AAR Cultural History of the Study of Religion Group: November 21-25, 2014, San Diego, CA


AAR Cultural History of the Study of Religion Group 

November 21-25, 2014, San Diego, CA

The Cultural History of the Study of Religion group is devoted to historical inquiry into the social and cultural contexts of the study of religion and into the constructions of ‘religion’ as an object of scholarly inquiry.” This year CHSR is sponsoring or co-sponsoring four sessions at the San Diego AAR, with a workshop on the role of comparison in research on religion and panels on the study of religion in distinctive institutional settings the impacts of this on constructions of difference, French Feminisms and  an author-meets-critics panel on Brent Nongbri’s Before Religion.


Friday, November 21, 2014

Comparison and the Analytical Study of Religion     Program PDF

Location disclosed to those registered. To register place “SORAAAD – 2014 – Registration” in the subject line of an email addressed to [email protected]

A22-121   Local Accents: The Study of Religion in Distinctive Institutional Settings

Saturday – 9:00 AM-11:30 AM

Hilton Bayfront- 410A

This session explores how the category of “religion” gets constructed on the ground in specific academic institutions. Each paper explores a detailed case study: the American University in Beirut; Ursula Niebuhr at Barnard College; and the Center for the Study of World Religions at Harvard Divinity School. Taken together, the papers form a springboard for a critical discussion of the role of “difference” in the formation of religion as an object and discourse of study in the American academy.

Diane Segroves, Ball State University, Presiding

Caleb McCarthy, University of California, Santa Barbara

Rethinking the Teaching of Religion at the American University of Beirut, 1900-1930

Leslie Ribovich, Princeton University

A Woman’s Religious Work, Protestant Privilege, and Interfaith Ideals: The Story of Ursula Niebuhr and the Barnard and Columbia Religion Departments

Lucia Hulsether, Harvard University

Residual Battle Fatigue: Racial Formations and the Discourse of Religious Pluralism at Harvard Divinity School, 1960-1975

Eugene V. Gallagher, Connecticut College, Responding

Business Meeting:

Ann M. Burlein, Hofstra University

Randall Styers, University of North Carolina


A24-209 Feminism and Subjectivity in the Study of Religion

Monday – 1:00 PM-3:30 PM                               

Convention Center-9

Co-sponsored by Sociology of Religion Group,

Critical Theories and Discourses on Religion Group and

Cultural History of the Study of Religion Group,

or STAR (the Social Theory and Religion Cluster).

STAR Business Meeting, 3:20 pm

2014 marks the thirty- and forty-year anniversaries of key works in French social theory, including Julia Kristeva’s Revolution in Poetic Language (40th anniversary) and Luce Irigaray’s Speculum of the Other Woman (40th) and An Ethics of Sexual Difference (30th). In honor of their legacies, the panelists in this session explore related questions of feminism and subjectivity in the study of religion. With reference not only to Irigaray and Kristeva, but also to Michel Foucault, Judith Butler, and Saba Mahmood, they treat critical turns in affect theory and speech act theory, the ethics of alterity, and the discursive formation of subjectivity as a crucial category in the study of religion.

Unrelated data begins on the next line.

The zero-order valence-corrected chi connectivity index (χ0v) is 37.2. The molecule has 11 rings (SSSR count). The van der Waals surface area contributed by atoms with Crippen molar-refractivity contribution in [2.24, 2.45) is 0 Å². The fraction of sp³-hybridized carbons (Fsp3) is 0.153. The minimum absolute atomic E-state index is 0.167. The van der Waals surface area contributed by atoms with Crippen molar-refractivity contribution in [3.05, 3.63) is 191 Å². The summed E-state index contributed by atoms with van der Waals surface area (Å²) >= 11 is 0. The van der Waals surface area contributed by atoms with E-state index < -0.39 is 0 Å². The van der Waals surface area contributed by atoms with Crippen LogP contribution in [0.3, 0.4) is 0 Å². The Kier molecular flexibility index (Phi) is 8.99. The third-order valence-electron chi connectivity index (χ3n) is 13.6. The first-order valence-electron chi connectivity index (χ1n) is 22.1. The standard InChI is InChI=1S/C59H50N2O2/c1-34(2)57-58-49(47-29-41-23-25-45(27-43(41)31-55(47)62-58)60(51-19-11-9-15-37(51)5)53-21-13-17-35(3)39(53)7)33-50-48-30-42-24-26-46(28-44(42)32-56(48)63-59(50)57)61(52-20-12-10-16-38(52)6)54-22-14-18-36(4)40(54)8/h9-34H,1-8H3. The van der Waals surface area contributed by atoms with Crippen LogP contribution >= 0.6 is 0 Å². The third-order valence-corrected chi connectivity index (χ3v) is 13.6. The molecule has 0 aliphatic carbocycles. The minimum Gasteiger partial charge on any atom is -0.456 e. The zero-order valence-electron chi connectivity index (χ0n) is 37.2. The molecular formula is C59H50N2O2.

Morny Joy, University of Calgary, Respondent

Abigail Kluchin, Ursinus College

An Alternative Lineage for Affect Theory: Returning to Irigaray’s Speculum de l’Autre Femme and Kristeva’s Revolution du Langage Poétique

Wesley Barker, Mercer University

Signifying Flesh: The Ambiguity of Desire and the Possibility of Alterity in Irigaray’s Ethics of Sexual Difference

Samantha Langsdale, University of London

Framing Historical Women’s Agency: A Critical Reading of Speech Act Theories

Constance Furey, Indiana University

Hermeneutics of Intersubjectivity: Foucault, Butler, and Limit Experiences

Business Meeting:

William E. Arnal, University of Regina;

Randall Styers, University of North Carolina;

Ipsita Chatterjea, Vanderbilt University


A24-319  Brent Nongbri’s Before Religion: A History of a Modern Concept (Yale University Press, 2013): Critical Engagement

Monday – 4:00 PM-6:30 PM

Convention Center-25C

Co-sponsored by Cultural History of the Study of Religion Group and SBL Religious World of Late Antiquity Section

This session will include four responses to Brent Nongbri’s Before Religion: A History of a Modern Concept. Cosponsored by the AAR’s Cultural History of the Study of Religion Group and the SBL’s Religious World of Late Antiquity Group, the panelists will consider both Nongbri’s account of the pre-history of the concept of “religion” and the implications of Nongbri’s work for future scholarship.

Cynthia M. Baker, Bates College, Presiding

Andrew Durdin, University of Chicago

Religio without Religion: Reflections on Recent Debates in Roman Religion and Religious Studies

James Broucek, Iowa State University

Historicizing the Concept of Religion: A Prerequisite to Critical Research, or an Intrinsically Interesting Subject?

Kathleen M. Sands, University of Hawai’i

The “Religious” and “Secular” Meanings of “Playing Indian”: An Assessment of Brent Nongbri’s Before Religion

Nathan Rein, Ursinus College

Beyond Religion: Directions for Research Following Nongbri’s Before Religion

Brent Nongbri, Macquarie University, Responding

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